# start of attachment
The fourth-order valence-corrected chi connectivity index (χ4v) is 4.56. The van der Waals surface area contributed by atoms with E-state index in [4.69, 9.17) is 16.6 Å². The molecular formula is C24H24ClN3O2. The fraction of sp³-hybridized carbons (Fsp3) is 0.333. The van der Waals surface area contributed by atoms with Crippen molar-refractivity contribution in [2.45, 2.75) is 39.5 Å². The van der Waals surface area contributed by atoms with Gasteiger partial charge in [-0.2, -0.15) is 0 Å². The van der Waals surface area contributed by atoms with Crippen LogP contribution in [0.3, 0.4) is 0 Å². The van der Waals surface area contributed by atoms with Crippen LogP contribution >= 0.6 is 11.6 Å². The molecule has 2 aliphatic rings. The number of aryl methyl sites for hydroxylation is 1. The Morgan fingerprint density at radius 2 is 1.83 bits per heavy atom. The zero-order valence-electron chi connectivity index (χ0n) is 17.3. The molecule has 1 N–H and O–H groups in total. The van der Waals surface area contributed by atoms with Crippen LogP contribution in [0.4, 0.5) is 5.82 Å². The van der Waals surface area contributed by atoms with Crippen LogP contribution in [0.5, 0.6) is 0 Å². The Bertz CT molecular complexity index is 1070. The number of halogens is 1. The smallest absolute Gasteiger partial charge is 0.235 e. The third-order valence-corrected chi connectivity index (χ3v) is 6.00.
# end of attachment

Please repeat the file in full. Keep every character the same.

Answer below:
The fourth-order valence-corrected chi connectivity index (χ4v) is 4.56. The van der Waals surface area contributed by atoms with E-state index in [4.69, 9.17) is 16.6 Å². The molecular formula is C24H24ClN3O2. The fraction of sp³-hybridized carbons (Fsp3) is 0.333. The van der Waals surface area contributed by atoms with Crippen molar-refractivity contribution in [2.45, 2.75) is 39.5 Å². The van der Waals surface area contributed by atoms with Gasteiger partial charge in [-0.2, -0.15) is 0 Å². The van der Waals surface area contributed by atoms with Crippen LogP contribution in [0.3, 0.4) is 0 Å². The van der Waals surface area contributed by atoms with Crippen LogP contribution >= 0.6 is 11.6 Å². The molecule has 2 aliphatic rings. The number of aryl methyl sites for hydroxylation is 1. The Morgan fingerprint density at radius 2 is 1.83 bits per heavy atom. The zero-order valence-electron chi connectivity index (χ0n) is 17.3. The molecule has 1 N–H and O–H groups in total. The van der Waals surface area contributed by atoms with Crippen LogP contribution in [0.4, 0.5) is 5.82 Å². The van der Waals surface area contributed by atoms with Crippen LogP contribution in [0.5, 0.6) is 0 Å². The Bertz CT molecular complexity index is 1070. The number of halogens is 1. The smallest absolute Gasteiger partial charge is 0.235 e. The third-order valence-corrected chi connectivity index (χ3v) is 6.00.